As climate models become more refined, we get a better sense of the fundamental ways in which climate change is altering the world’s weather patterns. According to a new study published in Nature Climate Change on 18 January, researchers have found that monsoon rainfall over the course of the century will get even more severe for southern India. And the reason for this is global heating.
The study, Zonally Contrasting Shifts Of The Tropical Rain Belt In Response To Climate Change, states that the intertropical convergence zone (ITCZ), a narrow band of tropical heavy rainfall, is moving steadily north. The researchers looked at 27 different climate models to conclude that by the end of the century, the ITCZ will migrate towards eastern Africa and the Indian Ocean, even as the atmosphere in Earth’s northern hemisphere heats up.
This will have a varied impact, including “future increases of drought stress in south-eastern Africa and Madagascar, intensifying flooding in southern India and greater drought stress in Central America—large hydrological hotspots of global change that will have considerable impacts on food security and biodiversity.” The report further states that this will result in an increase in India’s monsoon rainfall, as well an increase in extreme rainfall events.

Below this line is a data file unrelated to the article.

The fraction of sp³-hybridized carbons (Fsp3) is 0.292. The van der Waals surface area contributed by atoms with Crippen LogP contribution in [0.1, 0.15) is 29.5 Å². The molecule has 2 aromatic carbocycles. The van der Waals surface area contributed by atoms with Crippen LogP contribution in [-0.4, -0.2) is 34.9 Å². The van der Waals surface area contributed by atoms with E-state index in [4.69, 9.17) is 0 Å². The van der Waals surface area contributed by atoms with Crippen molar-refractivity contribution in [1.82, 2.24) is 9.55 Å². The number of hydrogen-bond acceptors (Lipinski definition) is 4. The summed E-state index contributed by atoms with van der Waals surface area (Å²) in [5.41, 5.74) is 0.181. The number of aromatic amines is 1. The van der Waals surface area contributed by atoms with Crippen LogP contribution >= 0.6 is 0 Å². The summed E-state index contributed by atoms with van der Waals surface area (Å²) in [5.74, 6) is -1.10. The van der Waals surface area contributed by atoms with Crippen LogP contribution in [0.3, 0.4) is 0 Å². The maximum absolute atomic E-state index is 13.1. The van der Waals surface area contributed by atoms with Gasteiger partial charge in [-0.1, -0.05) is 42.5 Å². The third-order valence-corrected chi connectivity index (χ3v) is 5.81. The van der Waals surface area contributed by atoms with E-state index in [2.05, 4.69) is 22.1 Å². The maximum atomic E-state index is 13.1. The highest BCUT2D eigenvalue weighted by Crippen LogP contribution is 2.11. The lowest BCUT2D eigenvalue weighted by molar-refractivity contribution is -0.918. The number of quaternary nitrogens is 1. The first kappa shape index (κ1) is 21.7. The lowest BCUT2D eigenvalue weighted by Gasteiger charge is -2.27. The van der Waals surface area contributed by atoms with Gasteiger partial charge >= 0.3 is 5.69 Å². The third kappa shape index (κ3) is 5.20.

How will the position of the Earth's tropical rain belt be affected by #climatechange in different parts of the world? Read our new #research, published with @SpringerNature in @NatureClimate to find out!https://t.co/auSD6JXSf9— Antonios Mamalakis (@AntoniosMamala2) January 18, 2021
A few key points below (1/6). pic.twitter.com/QXWI68GHXj
The link between the shift in the ITCZ rain belt and climate change is very clear. The northern hemisphere is heating up more than the southern hemisphere. Part of the reason is that due to the loss of Arctic sea-ice and Himalayan glaciers, there has been a reduction in the albedo effect, i.e. less of the sun’s energy is being reflected back into the atmosphere due to a loss in white ice. The northern hemisphere, thus, is becoming more heated. The ITCZ is migrating slowly towards the hotter, northern zone, bringing about a disruption in normal weather patterns. “In Asia, projected reductions in aerosol emissions, glacier melting in the Himalayas and loss of snow cover in northern areas brought on by climate change will cause the atmosphere to heat up faster than in other regions,” says James Randerson, one of the co-authors of the study.
The southern parts of India have been experiencing both severe flooding and extreme rainfall events annually for a few years now. Kerala, for instance, experienced catastrophic flooding in both 2018 and 2019. The northward shift of the tropical rain belt adds another dimension to the climate impacts that India will have to adapt to very soon.